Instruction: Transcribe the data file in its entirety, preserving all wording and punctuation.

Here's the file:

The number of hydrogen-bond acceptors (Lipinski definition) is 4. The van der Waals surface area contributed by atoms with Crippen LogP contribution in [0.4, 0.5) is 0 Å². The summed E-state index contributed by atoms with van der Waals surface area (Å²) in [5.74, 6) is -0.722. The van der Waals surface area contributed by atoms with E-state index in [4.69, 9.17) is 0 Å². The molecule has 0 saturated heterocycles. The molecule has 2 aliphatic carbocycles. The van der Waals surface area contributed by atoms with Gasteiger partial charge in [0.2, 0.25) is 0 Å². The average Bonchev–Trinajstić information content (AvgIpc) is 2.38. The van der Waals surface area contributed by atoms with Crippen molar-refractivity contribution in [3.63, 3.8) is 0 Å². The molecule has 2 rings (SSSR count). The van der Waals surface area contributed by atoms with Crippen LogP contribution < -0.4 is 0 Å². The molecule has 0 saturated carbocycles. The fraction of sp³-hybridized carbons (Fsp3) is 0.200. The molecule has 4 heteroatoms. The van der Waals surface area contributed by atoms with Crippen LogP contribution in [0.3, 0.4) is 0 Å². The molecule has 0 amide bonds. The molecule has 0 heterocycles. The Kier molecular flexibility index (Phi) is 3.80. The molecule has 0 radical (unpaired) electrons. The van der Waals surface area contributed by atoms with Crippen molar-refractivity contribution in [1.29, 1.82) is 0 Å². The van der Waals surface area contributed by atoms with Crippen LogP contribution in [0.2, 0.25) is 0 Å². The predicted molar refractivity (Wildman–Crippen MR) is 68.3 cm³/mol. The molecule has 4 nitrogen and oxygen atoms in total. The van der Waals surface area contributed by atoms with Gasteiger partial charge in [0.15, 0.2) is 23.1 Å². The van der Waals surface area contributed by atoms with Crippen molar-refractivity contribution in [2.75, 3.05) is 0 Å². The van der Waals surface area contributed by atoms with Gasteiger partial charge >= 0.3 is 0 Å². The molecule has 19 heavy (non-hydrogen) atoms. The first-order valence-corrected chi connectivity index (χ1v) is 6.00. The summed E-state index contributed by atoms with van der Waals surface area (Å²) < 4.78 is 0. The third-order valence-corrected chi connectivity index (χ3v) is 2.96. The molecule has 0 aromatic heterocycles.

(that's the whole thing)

The number of hydrogen-bond acceptors (Lipinski definition) is 4. The van der Waals surface area contributed by atoms with Crippen LogP contribution in [0.4, 0.5) is 0 Å². The summed E-state index contributed by atoms with van der Waals surface area (Å²) in [5.74, 6) is -0.722. The van der Waals surface area contributed by atoms with E-state index in [4.69, 9.17) is 0 Å². The molecule has 0 saturated heterocycles. The molecule has 2 aliphatic carbocycles. The van der Waals surface area contributed by atoms with Gasteiger partial charge in [0.2, 0.25) is 0 Å². The average Bonchev–Trinajstić information content (AvgIpc) is 2.38. The van der Waals surface area contributed by atoms with Crippen molar-refractivity contribution in [3.63, 3.8) is 0 Å². The molecule has 2 rings (SSSR count). The van der Waals surface area contributed by atoms with Crippen LogP contribution < -0.4 is 0 Å². The molecule has 0 saturated carbocycles. The fraction of sp³-hybridized carbons (Fsp3) is 0.200. The molecule has 4 heteroatoms. The van der Waals surface area contributed by atoms with Crippen LogP contribution in [0.3, 0.4) is 0 Å². The molecule has 0 amide bonds. The molecule has 0 heterocycles. The Kier molecular flexibility index (Phi) is 3.80. The molecule has 0 radical (unpaired) electrons. The van der Waals surface area contributed by atoms with Crippen molar-refractivity contribution in [1.29, 1.82) is 0 Å². The van der Waals surface area contributed by atoms with Crippen LogP contribution in [0.2, 0.25) is 0 Å². The predicted molar refractivity (Wildman–Crippen MR) is 68.3 cm³/mol. The molecule has 4 nitrogen and oxygen atoms in total. The van der Waals surface area contributed by atoms with Gasteiger partial charge in [0.15, 0.2) is 23.1 Å². The van der Waals surface area contributed by atoms with Crippen molar-refractivity contribution in [2.75, 3.05) is 0 Å². The van der Waals surface area contributed by atoms with Gasteiger partial charge >= 0.3 is 0 Å². The molecule has 19 heavy (non-hydrogen) atoms. The first-order valence-corrected chi connectivity index (χ1v) is 6.00. The summed E-state index contributed by atoms with van der Waals surface area (Å²) < 4.78 is 0. The third-order valence-corrected chi connectivity index (χ3v) is 2.96. The molecule has 0 aromatic heterocycles.